Science Museum, 7th June 2017
The Robots exhibition at the Science Museum is now around half way into its run (ends 3rd September) and with school holidays done and dusted I figured it was safe to take the plunge and have a look. Mid afternoon slot and near empty when I went in.
Now don’t get me wrong. I like children. I have three of them in my collection and over the years they have provided me with hours of, albeit expensive, entertainment. There was even a time when this exhibition might have been, with appropriate concessions granted after intense negotiation, a candidate for a “family trip out”. But time marches on so now I am flying solo with this sort of thing.
Anyway an opportunity to have a good nose around. I had high hopes. The Cosmonauts exhibition from a couple of years ago at the Science Museum was a triumph. The exhibition certainly starts with a flourish with a collection of Medieval and Early Modern automata and other beautifully constructed machines. I would have been happy just with these though I suspect they may not be exactly what the average punter has in mind when it comes to robots. These pieces are, understandably, in vitrines, and the atmospheric lighting veers towards the murky, but they are beguiling.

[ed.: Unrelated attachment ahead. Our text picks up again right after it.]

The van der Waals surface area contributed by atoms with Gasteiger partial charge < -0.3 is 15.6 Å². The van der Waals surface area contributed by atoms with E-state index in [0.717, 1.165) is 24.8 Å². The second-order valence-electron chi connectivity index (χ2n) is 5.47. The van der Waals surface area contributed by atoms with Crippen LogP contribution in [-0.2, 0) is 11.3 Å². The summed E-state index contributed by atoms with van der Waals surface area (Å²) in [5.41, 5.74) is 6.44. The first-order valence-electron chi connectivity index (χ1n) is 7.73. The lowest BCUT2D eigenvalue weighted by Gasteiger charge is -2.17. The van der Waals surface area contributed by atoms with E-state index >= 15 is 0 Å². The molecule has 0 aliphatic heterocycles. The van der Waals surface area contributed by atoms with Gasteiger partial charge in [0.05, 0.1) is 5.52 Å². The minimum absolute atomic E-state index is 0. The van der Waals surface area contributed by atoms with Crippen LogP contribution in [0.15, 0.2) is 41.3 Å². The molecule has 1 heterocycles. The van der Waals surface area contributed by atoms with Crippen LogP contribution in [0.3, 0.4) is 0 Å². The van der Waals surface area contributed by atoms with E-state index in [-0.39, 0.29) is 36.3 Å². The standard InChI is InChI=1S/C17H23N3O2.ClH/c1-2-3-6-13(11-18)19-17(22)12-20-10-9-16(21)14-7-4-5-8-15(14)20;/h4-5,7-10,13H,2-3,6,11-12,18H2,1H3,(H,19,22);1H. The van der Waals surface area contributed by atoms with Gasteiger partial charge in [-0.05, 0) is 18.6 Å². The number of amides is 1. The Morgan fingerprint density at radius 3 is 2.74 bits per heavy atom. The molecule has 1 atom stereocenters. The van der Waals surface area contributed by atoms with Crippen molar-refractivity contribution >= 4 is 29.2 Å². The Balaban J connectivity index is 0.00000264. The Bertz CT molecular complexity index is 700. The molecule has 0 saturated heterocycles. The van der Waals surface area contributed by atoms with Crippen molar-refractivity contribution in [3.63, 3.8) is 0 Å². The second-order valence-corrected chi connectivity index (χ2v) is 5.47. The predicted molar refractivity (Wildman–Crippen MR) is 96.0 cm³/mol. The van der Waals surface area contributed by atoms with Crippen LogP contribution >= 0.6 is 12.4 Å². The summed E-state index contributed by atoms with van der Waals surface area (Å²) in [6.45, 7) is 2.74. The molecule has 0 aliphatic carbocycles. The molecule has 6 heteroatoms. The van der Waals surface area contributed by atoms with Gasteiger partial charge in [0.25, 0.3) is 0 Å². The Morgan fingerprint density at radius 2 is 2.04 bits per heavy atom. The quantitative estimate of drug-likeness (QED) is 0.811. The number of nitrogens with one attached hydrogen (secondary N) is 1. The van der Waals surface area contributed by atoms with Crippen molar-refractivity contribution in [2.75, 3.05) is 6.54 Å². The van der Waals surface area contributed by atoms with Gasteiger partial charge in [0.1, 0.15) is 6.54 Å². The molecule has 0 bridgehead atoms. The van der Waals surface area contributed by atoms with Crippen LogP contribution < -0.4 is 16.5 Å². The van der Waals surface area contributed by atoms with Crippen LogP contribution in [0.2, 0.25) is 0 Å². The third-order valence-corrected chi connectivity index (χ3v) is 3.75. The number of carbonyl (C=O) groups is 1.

If I am honest the next section is a bit half hearted. I guess it would have been possible to assemble a few crackerjack machines from the golden age of the industrial revolution across the West in C19, but, again, this might not have sat neatly with the exhibition offer. What followed this was also a little underwhelming, a collection of classic “science fiction” style toy robots from the mid C20 with accompanying imagery, and some full size early humanoid-like robots. You know the score. Knocked up by earnest blokes with beards in sheds using whatever materials they had lying around. Ingenious.
It is though the final couple of sections that really sends the head spinning. There are demonstrations of the key current areas of focus for roboticists through some well chosen exhibits accompanied by short explanatory videos from the top boffins in each field. And then we see, and in a couple of cases, get to play with, some of the most advanced commercial robots from the last decade. I defy anyone not to be swept along by the possibilities that are opening up. The curators though also diligently explore some of the wider issues that will arise from a world where robots become more widespread.
So all up if you have any curiosity at all about this subject, and you probably should, then get along if you haven’t already. Kids of all ages welcome. Despite my curmudgeonly comments above.